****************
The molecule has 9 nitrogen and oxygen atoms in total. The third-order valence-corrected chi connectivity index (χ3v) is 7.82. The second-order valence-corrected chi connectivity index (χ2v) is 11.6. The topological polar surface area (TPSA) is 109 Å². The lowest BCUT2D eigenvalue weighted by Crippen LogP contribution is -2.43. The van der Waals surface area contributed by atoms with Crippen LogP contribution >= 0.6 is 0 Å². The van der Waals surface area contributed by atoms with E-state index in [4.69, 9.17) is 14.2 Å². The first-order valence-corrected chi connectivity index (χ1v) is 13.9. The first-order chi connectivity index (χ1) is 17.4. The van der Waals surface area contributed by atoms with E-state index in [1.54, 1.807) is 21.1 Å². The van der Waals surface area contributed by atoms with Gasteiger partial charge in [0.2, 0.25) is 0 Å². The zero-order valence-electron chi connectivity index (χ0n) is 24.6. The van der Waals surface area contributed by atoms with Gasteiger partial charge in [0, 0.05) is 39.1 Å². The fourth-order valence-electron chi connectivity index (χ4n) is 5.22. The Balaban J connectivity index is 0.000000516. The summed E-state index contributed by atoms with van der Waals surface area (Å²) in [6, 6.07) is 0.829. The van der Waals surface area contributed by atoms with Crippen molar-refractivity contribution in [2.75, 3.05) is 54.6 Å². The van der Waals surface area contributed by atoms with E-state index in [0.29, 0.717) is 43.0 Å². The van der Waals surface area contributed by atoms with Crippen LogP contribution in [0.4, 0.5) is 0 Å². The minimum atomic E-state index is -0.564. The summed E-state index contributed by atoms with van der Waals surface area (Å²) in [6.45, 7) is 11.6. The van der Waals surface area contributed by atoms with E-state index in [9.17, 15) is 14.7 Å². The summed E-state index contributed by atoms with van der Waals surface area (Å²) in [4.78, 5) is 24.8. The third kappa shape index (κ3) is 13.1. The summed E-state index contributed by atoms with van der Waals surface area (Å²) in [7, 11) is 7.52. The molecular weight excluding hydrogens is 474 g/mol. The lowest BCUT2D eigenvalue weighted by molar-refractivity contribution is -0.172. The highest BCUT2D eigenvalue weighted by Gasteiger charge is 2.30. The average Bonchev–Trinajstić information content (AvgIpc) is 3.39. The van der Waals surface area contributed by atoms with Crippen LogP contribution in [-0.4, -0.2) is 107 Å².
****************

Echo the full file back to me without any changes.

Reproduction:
The molecule has 9 nitrogen and oxygen atoms in total. The third-order valence-corrected chi connectivity index (χ3v) is 7.82. The second-order valence-corrected chi connectivity index (χ2v) is 11.6. The topological polar surface area (TPSA) is 109 Å². The lowest BCUT2D eigenvalue weighted by Crippen LogP contribution is -2.43. The van der Waals surface area contributed by atoms with Crippen LogP contribution >= 0.6 is 0 Å². The van der Waals surface area contributed by atoms with E-state index in [4.69, 9.17) is 14.2 Å². The first-order valence-corrected chi connectivity index (χ1v) is 13.9. The first-order chi connectivity index (χ1) is 17.4. The van der Waals surface area contributed by atoms with E-state index in [1.54, 1.807) is 21.1 Å². The van der Waals surface area contributed by atoms with Gasteiger partial charge in [0.2, 0.25) is 0 Å². The zero-order valence-electron chi connectivity index (χ0n) is 24.6. The van der Waals surface area contributed by atoms with Gasteiger partial charge in [0, 0.05) is 39.1 Å². The fourth-order valence-electron chi connectivity index (χ4n) is 5.22. The Balaban J connectivity index is 0.000000516. The summed E-state index contributed by atoms with van der Waals surface area (Å²) in [6, 6.07) is 0.829. The van der Waals surface area contributed by atoms with Crippen molar-refractivity contribution in [2.75, 3.05) is 54.6 Å². The van der Waals surface area contributed by atoms with E-state index in [0.29, 0.717) is 43.0 Å². The van der Waals surface area contributed by atoms with Crippen LogP contribution in [0.4, 0.5) is 0 Å². The minimum atomic E-state index is -0.564. The summed E-state index contributed by atoms with van der Waals surface area (Å²) in [6.45, 7) is 11.6. The van der Waals surface area contributed by atoms with E-state index in [9.17, 15) is 14.7 Å². The summed E-state index contributed by atoms with van der Waals surface area (Å²) in [4.78, 5) is 24.8. The third kappa shape index (κ3) is 13.1. The summed E-state index contributed by atoms with van der Waals surface area (Å²) in [7, 11) is 7.52. The molecular weight excluding hydrogens is 474 g/mol. The lowest BCUT2D eigenvalue weighted by molar-refractivity contribution is -0.172. The highest BCUT2D eigenvalue weighted by Gasteiger charge is 2.30. The average Bonchev–Trinajstić information content (AvgIpc) is 3.39. The van der Waals surface area contributed by atoms with Crippen LogP contribution in [-0.4, -0.2) is 107 Å².